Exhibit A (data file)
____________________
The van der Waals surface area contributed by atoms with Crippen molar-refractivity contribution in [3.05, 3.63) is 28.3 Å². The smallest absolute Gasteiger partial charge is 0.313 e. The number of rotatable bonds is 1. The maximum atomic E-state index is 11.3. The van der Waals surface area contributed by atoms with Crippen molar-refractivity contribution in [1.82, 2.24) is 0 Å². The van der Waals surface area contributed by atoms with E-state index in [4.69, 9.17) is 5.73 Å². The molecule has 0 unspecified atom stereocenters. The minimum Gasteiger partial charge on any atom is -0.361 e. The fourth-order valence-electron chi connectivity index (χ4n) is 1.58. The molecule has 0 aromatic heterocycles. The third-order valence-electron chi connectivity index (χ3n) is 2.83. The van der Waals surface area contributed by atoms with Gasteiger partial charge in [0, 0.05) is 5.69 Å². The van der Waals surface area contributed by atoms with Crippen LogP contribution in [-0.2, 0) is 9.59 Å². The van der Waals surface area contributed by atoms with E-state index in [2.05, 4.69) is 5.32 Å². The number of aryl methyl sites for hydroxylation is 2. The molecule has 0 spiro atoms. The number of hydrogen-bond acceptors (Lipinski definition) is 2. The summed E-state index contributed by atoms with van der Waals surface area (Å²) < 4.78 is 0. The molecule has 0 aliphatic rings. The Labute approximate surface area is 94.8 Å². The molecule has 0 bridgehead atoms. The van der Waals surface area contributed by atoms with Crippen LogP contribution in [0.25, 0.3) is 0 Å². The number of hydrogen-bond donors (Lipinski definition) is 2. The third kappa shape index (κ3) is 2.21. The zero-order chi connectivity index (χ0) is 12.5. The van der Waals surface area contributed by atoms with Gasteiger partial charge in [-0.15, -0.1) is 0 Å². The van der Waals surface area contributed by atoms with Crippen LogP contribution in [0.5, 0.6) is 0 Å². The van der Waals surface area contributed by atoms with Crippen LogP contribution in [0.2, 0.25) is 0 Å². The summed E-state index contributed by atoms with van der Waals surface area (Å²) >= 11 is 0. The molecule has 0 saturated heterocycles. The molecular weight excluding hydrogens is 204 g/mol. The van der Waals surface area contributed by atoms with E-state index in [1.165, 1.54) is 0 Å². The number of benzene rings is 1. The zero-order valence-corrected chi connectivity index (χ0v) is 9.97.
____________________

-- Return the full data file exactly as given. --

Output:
The van der Waals surface area contributed by atoms with Crippen molar-refractivity contribution in [3.05, 3.63) is 28.3 Å². The smallest absolute Gasteiger partial charge is 0.313 e. The number of rotatable bonds is 1. The maximum atomic E-state index is 11.3. The van der Waals surface area contributed by atoms with Crippen molar-refractivity contribution in [1.82, 2.24) is 0 Å². The van der Waals surface area contributed by atoms with E-state index in [4.69, 9.17) is 5.73 Å². The molecule has 0 unspecified atom stereocenters. The minimum Gasteiger partial charge on any atom is -0.361 e. The fourth-order valence-electron chi connectivity index (χ4n) is 1.58. The molecule has 0 aromatic heterocycles. The third-order valence-electron chi connectivity index (χ3n) is 2.83. The van der Waals surface area contributed by atoms with Gasteiger partial charge in [0, 0.05) is 5.69 Å². The van der Waals surface area contributed by atoms with Crippen LogP contribution in [-0.2, 0) is 9.59 Å². The van der Waals surface area contributed by atoms with E-state index in [2.05, 4.69) is 5.32 Å². The number of aryl methyl sites for hydroxylation is 2. The molecule has 0 spiro atoms. The number of hydrogen-bond acceptors (Lipinski definition) is 2. The summed E-state index contributed by atoms with van der Waals surface area (Å²) < 4.78 is 0. The molecule has 0 aliphatic rings. The Labute approximate surface area is 94.8 Å². The molecule has 0 bridgehead atoms. The van der Waals surface area contributed by atoms with Crippen LogP contribution in [0.25, 0.3) is 0 Å². The number of hydrogen-bond donors (Lipinski definition) is 2. The third kappa shape index (κ3) is 2.21. The zero-order chi connectivity index (χ0) is 12.5. The van der Waals surface area contributed by atoms with Gasteiger partial charge in [-0.15, -0.1) is 0 Å². The van der Waals surface area contributed by atoms with Crippen LogP contribution in [0.5, 0.6) is 0 Å². The van der Waals surface area contributed by atoms with Crippen LogP contribution in [0.2, 0.25) is 0 Å². The summed E-state index contributed by atoms with van der Waals surface area (Å²) >= 11 is 0. The molecule has 0 saturated heterocycles. The molecular weight excluding hydrogens is 204 g/mol. The van der Waals surface area contributed by atoms with E-state index in [1.165, 1.54) is 0 Å². The number of benzene rings is 1. The zero-order valence-corrected chi connectivity index (χ0v) is 9.97.